If it has been a while since you have looked at your pay stub or reviewed your tax withholding, stop what you’re doing and make a point to do it today. Circumstances change and with the new Tax Cuts and Job Act (TCJA) in December 2017, there are even more pressing reasons to perform a quick paycheck review. According to the IRS, employers should encourage employees to use the new IRS withholding calculator at www.IRS.gov/w4app to make sure that their federal income tax withholding is in line with the changes made by TCIA. The danger is that with the changes, employees may be unknowingly withholding too much or too little and will end up owing much more than they planned for 2018 income taxes. The IRS has also released a set of special plain language Tax Reform Tax Tips, a You Tube video series and other special efforts to help taxpayers better understand the implications of the law.
Among the groups who should check their withholding are:
- Two-income families.
- People working two or more jobs or who only work for part of the year.
- People with children who claim credits such as the Child Tax Credit.
- People with older dependents, including children age 17 or older.
- People who itemized deductions in 2017.
- People with high income and more complex tax returns.
- People with large tax refunds or large tax bills for 2017.
How does the calculator work?
The calculator asks questions about employment history including even partial year or short employment periods. If the taxpayer has more than one part-year job, the withholding calculator can account for this as well, whereas the paper W-4 worksheets do not distinguish between part and full year jobs.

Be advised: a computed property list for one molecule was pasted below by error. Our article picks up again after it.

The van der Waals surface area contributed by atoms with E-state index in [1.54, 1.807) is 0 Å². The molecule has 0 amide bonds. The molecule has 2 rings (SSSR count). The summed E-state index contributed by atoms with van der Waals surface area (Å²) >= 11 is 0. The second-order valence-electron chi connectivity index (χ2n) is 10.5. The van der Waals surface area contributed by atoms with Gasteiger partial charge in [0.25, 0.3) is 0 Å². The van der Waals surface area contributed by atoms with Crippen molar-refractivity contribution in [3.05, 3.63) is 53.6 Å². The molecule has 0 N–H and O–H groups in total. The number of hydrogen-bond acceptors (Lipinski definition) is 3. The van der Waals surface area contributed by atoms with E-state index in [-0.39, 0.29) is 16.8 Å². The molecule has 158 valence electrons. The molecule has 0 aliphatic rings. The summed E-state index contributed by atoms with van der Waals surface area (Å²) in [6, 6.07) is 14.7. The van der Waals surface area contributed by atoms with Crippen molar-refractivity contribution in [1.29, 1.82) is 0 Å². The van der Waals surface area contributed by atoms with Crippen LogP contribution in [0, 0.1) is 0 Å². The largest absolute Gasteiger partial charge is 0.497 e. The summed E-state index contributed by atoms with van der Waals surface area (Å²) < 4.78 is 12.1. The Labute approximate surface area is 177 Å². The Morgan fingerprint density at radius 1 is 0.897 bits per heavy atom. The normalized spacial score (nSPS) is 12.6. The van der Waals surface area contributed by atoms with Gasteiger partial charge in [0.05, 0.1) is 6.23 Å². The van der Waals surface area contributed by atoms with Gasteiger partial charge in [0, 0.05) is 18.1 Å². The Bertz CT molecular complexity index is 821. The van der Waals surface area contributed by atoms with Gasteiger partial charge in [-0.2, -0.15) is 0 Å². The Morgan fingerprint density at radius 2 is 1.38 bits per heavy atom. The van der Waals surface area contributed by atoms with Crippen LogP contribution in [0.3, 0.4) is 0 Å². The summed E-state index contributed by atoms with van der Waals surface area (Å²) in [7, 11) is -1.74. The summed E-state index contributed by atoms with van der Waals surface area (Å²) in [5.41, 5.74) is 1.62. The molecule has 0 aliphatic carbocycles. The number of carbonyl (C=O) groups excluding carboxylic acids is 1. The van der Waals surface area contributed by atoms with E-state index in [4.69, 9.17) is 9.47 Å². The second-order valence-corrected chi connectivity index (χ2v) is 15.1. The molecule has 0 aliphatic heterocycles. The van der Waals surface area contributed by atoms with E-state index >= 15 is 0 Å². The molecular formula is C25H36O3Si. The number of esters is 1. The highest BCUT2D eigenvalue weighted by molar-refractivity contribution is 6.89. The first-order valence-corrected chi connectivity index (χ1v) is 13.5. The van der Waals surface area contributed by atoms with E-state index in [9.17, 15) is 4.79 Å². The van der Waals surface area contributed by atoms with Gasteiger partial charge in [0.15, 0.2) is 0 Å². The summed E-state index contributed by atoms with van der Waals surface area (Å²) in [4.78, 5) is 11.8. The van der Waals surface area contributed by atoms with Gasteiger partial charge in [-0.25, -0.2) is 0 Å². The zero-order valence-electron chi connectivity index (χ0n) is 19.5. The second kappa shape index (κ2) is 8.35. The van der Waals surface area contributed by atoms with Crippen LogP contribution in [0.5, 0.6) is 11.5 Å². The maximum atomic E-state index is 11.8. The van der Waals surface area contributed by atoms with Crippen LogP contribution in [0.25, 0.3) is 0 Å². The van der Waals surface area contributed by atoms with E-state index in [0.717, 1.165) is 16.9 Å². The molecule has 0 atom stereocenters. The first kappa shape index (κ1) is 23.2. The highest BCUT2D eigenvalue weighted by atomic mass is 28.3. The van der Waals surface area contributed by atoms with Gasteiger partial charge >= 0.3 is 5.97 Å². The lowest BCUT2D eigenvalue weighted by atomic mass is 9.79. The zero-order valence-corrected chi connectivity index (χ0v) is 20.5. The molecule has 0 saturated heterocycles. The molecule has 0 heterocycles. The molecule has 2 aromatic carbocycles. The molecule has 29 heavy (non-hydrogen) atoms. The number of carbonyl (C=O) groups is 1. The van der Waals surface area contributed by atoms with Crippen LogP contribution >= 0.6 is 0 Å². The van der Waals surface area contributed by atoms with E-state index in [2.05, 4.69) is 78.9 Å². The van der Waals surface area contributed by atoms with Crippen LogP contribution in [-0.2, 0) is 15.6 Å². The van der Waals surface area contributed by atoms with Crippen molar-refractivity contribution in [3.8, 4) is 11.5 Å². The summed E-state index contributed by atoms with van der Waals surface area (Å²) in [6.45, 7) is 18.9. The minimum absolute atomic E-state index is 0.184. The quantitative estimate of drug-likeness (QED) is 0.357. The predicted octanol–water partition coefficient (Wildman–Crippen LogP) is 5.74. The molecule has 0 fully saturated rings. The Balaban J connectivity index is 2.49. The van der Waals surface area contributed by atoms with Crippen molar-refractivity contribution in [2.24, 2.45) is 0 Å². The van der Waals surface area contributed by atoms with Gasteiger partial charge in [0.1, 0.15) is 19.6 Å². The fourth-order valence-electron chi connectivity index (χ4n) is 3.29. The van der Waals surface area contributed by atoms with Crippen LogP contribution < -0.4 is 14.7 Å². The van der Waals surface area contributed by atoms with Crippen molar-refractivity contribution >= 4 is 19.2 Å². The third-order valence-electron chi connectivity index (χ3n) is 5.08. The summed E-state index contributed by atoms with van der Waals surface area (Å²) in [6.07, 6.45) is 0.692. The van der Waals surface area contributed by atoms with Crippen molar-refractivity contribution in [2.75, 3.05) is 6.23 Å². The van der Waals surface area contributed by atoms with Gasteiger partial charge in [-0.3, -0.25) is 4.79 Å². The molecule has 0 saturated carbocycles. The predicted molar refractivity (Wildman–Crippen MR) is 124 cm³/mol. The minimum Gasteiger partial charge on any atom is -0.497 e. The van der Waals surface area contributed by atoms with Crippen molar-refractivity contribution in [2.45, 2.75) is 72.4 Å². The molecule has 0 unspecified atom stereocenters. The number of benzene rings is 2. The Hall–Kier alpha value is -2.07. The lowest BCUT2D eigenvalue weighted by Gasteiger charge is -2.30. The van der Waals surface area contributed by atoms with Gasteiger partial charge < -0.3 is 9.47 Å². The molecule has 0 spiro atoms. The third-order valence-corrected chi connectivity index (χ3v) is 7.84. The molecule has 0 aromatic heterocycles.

Two-income families, multiple job holders
For individuals with more complex tax profiles, such as two or more incomes or multiple jobs, the risks of being under withheld is even greater. Users can even use the withholding calculator to enter income from multiple job or from two employed spouses. It can also ensure that taxpayers apply their 2018 tax deductions, adjustments and credits once rather than multiple times with different employers.
Plan for Different Standard Deductions
The TCJA nearly doubled standard deductions and changed several of the itemized deductions for 2018. Individuals who previously itemized deductions on their federal income tax filing may not be able itemize, but may find that they can take the standard deduction, further affecting how much tax payers may need to have withheld. “With all of the changes this year, it is especially important for taxpayers to fully understand the financial impact on their federal withholding rather than waiting,” says Dave Flynn, owner of Flynn Accounting Solutions in Stoneham, MA. “There’s no reason to have an expensive surprise in next April’s tax filing, when a simple check at the IRS.gov website can help taxpayers correct their withholding amounts now,” he continues.
To make a change to the withholding now, taxpayers will need to complete a new Form W-4 Employee’s Withholding Allowance Certificate to their employer. Waiting until later in the year, means that there will be fewer pay periods remaining to make any necessary correction deductions before year end – which could seriously impact on each paycheck. Taxpayers with even more complicated situations may want to reach out for guidance.
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Please be advised that, based on current IRS rules and standards, any advice contained herein is not intended to be used, nor can it be used, for the avoidance of any tax penalty that the IRS may assess related to this matter. Any information contained in this article, whether viewed or subsequently printed, cannot be relied upon as qualified tax and accounting advice. Any information contained in this article does not fall under the guidelines of IRS Circular 230.